Donating organ shouldn't cause a financial burden
Any way you look at it, donating an organ is costly. But the burden should not be financial.
Organ donors jeopardize their own health by exposing their bodies to unnecessary stress and giving away body parts that they might need in the future. They sacrifice weeks or months for surgery and recuperation. They take emotional risks. All this is unavoidable, but each donor does it voluntarily and unselfishly because another person — the organ recipient — is in greater need.
We do not have enough organ donors. In the United States alone, 94,674 transplant candidates were waiting for organs just a few days ago, according to the United Network for Organ Sharing.
Unfortunately, an organ sometimes does cost the donor money. The Associated Press reports that donors such as John Wayne Bennett, 44, and John Phipps, 34, who donated kidneys at The University of Alabama in Birmingham, have unreimbursed expenses for travel, follow-up care and missed workdays.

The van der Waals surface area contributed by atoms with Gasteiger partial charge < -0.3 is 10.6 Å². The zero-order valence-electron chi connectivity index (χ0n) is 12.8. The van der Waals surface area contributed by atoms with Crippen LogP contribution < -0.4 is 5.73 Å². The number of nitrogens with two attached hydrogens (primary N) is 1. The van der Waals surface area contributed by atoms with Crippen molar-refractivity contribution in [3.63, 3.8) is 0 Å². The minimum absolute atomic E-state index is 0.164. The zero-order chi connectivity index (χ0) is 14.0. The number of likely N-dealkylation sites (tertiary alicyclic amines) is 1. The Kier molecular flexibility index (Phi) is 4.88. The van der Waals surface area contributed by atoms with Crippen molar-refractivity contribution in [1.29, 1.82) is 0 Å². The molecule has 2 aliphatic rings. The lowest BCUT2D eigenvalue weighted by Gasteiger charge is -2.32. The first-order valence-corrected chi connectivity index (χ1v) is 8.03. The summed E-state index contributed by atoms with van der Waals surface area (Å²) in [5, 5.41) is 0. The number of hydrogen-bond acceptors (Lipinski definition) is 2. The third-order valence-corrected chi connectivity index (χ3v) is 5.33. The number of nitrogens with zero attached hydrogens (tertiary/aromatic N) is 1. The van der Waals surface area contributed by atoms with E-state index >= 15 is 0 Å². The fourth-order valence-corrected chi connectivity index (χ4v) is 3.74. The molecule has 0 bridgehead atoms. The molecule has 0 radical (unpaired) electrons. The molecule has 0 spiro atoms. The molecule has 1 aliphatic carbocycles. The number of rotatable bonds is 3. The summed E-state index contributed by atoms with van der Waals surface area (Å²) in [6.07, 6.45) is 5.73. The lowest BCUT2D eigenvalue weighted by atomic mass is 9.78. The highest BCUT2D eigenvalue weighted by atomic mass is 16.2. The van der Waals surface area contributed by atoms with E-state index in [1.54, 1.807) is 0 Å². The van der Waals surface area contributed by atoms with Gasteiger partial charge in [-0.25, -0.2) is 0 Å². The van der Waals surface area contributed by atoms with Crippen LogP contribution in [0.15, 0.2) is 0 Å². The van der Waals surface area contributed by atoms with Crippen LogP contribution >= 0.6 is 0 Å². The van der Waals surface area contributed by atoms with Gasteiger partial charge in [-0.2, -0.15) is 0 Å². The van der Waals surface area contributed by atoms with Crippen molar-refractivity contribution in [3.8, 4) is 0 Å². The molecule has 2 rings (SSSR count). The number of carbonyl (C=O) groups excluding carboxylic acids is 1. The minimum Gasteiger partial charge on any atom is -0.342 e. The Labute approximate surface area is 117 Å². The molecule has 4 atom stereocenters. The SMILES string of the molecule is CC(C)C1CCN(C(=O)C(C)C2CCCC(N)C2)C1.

Some transplant authorities want Medicare to reimburse donors for financial losses and provide follow-up insurance. Organ recipients' private health insurance could be another source of funding for donors' expenses.
Medical ethicists hesitate to endorse anything that might lead poor people to donate organs in exchange for money, but surely costs could be documented well enough to see that no one makes a profit off donating an organ. There is another ethical consideration: Patients who need organs are dying or living impaired lives while potential donors cannot afford to help them.
Medical, legal and political experts should get together and find a way to make it financially possible for more people to donate organs.